California Supreme Court to issue ruling Thursday on question of standing in Prop 8 case

The passage of Proposition 8 sparked angry protests around the country

The California Supreme Court today announced that it will issue its opinion tomorrow, Thursday, Nov. 17, on whether supporters of Proposition 8 have standing to appeal a trial court ruling that the voter-approved amendment banning same-sex marriage is unconstitutional, according to this report at MetroWeekly.com.

Voters passed Prop 8 in the November 2008 election, 52 percent to 48 percent, just months after the state Supreme Court issued a ruling saying that a law prohibiting same-sex marriage in California violated the state’s Constitution. Prop 8, however, amended the California Constitution, adding a clause declaring that only marriage between one man and one woman is valid or recognized there.

The vote sparked widespread protests, and opponents soon filed a federal lawsuit, Perry v. Schwarzenegger, claiming that Prop 8 violates the 14th Amendment guarantees of due process and equal protection in the U.S. Constitution. Then-Attorney General Jerry Brown chose not to defend the case in court, saying he, too, believed Prop 8 was unconstitutional. Then-Gov. Arnold Schwarzenegger said he supported the lawsuit because it asked important constitutional questions that needed to be answered, but none of the other state officials named as defendents were willing to defend the case in court, either.

At that point, a group called ProtectMarriage.com, the official proponents of Prop 8 in the election, and a second group called the Campaign for California Families both filed motions to intervene to defend the amendment. District Court Judge Vaughn Walker allowed ProtectMarriage.com to intervene but denied the second group’s effort. Imperial County filed a motion to intervene to defend Prop 8, but their motion was also denied because the deadline for filing had passed.

In August 2010, Walker ruled in favor of the plaintiffs in the case, declaring Prop 8 unconstitutional. He placed the ruling on hold, however, pending appeal to the 9th Circuit Court, a stay which the 9th Court later extended. ProtectMarriage.com appealed Walker’s ruling to the 9th Circuit, and again Brown and Schwarzenegger refused to defend the amendment in court. And this time, Walker’s ruling cast doubt on whether ProtectMarriage.com actually had legal standing to appeal his ruling.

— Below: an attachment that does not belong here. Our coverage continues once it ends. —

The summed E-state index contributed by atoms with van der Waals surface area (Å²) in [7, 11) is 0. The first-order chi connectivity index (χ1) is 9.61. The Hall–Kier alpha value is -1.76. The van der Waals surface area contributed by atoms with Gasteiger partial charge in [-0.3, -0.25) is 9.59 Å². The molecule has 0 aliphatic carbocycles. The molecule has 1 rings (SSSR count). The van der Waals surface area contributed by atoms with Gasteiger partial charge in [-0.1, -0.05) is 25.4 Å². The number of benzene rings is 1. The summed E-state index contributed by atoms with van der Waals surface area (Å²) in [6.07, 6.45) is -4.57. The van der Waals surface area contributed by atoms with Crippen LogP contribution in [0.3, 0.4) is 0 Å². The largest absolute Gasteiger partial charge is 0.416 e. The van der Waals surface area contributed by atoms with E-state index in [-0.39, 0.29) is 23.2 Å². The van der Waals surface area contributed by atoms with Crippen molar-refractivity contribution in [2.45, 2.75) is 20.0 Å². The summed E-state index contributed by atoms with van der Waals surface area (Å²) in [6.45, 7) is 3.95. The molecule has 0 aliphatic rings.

A three-judge panel from the 9th Circuit Court heard oral arguments on the case on Dec. 6, 2010 and a month later, on Jan. 4, 2011, the 9th Circuit judges sent the request to the California Supreme Court, asking for an opinion on whether ProtectMarriage.com had legal standing to appeal Walker’s ruling.

Regardless of how the California Supreme Court rules tomorrow on the question of standing, the case is still a long way from settled. Whichever way the three-judge 9th Circuit panel eventually rules on the constitutionality of Prop 8, those on the losing side of that argument will likely appeal first to the full 9th Circuit Court, and from there to the U.S. Supreme Court.

—  admin

Do We Want The CA Supreme Court To Say ProtectMarriage.com Has Standing To Appeal Perry?

To the disgust of plenty, the California Supreme Court has agreed to look into whether ProtectMarriage.com has standing in Perry v. Schwarzenegger to appeal the case in federal court. The Ninth Circuit asked the Supremes to interpret their own state law, which plenty of opponents to Prop 8 will tell you is a flawed legal theory, since it's not the job of a state court to tell a federal court whether a party to their case is in the right. Oral arguments on the matter will be "expedited," which for the court system means they could begin "as early as" September. At issue is Article II, Section 8 of the California Constitution, which states "the official proponents of an initiative measure possess either a particularized interest in the initiative's validity or the authority to assert the state's interest in the initiative's validity, which would enable them to defend the constitutionality of the initiative upon its adoption or appeal a judgment invalidating the initiative, when the public officials charged with that duty refuse to do so." And while, in public, the American Foundation for Equal Rights and other gay advocates want the Supremes to deny standing, and thus have the Ninth Circuit kill the appeal, doing so would inhibit Perry's chances of reaching the federal Supreme Court, which is where plenty want to see this go.


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